Edwins Final Bow

KWS Music Director Edwin Outwater’s Farewell Concert
10 years have gone fast – we’ve got a few highlights
When the Kitchener-Waterloo Symphony welcomed Edwin Outwater in 2007, the community had no idea what they were in for: an innovative music director who always looked to the future of music while embracing the past.
In 2009, for example, he participated the YouTube Symphony’s premiere concert at Carnegie Hall in New York City. John Terauds, reviewing for the Toronto Star, wrote, “The extroverted newer piece for percussion and guitar, Lou Harrison’s exotic Canticle No. 3, ably conducted by Kitchener-Waterloo Symphony music director Edwin Outwater, came off the best.” You can catch it here:

Or how about in 2011, when Outwater conducted a concert for the Royal Conservatory of Music’s Koerner Hall, where Professor Daniel “Your Brain on Music” Levitin, of McGill University, would scientifically demonstrate the power of Beethoven’s Symphony No. 5? Here’s a talk on that very subject. (It’s only 10 minutes, but bookmark it if you can’t get to it just right now.)

And who can forget watching the Canadian premiere of Singin’ in the Rain, while the KWS performed the music live, in time with the movie, in 2015?
Musical Toronto reported in a 2015 article that the KWS had seen subscriptions increase by 40% and donations by 60% during Outwater’s tenure. In our own interview with Outwater from two years ago, we asked him about his vision for the Symphony. He said it consisted of three things:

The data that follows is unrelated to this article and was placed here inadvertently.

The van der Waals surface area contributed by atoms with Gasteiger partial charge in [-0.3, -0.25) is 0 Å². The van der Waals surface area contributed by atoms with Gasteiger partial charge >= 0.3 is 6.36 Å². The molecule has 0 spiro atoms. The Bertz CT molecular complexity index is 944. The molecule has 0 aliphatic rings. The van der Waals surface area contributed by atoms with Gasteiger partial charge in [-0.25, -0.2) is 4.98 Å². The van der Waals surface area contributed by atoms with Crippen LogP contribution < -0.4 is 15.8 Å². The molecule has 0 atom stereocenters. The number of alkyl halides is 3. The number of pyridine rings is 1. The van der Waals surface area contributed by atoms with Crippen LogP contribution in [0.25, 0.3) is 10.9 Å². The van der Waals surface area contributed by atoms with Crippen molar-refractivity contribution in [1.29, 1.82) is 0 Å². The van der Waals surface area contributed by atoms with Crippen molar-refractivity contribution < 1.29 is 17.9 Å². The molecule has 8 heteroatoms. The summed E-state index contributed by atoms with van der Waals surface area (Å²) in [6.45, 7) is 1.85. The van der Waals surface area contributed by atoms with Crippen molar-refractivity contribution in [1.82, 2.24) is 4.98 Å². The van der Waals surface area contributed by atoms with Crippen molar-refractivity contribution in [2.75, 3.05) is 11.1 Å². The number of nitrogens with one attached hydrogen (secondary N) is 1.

to remove the cobwebs that had made the KWS seem old and stuffy,
play with media to find new ways to give the Symphony’s audiences more background to the music they were hearing, and
bring the KWS to people who can’t make it to the KWS.
Several Symphony musicians have shared on the KWS’s website just how much Outwater has meant to them. This remark by Jim Mason, Principal Oboe, sums up Outwater’s contribution beautifully:
“Edwin came to us just in the nick of time. We were floundering and going nowhere, still in a world of strife as an orchestra. He came and led us, both on the podium and off, showing us what we were capable of and making us believe in ourselves. He added life to the organization and the city.”
We at the Centre In The Square wish Edwin Outwater all the best, and we certainly hope to see him back in the future as a guest conductor. Join us on either May 26 or 27 for Outwater’s grand finale: Harmonium by John Adams.

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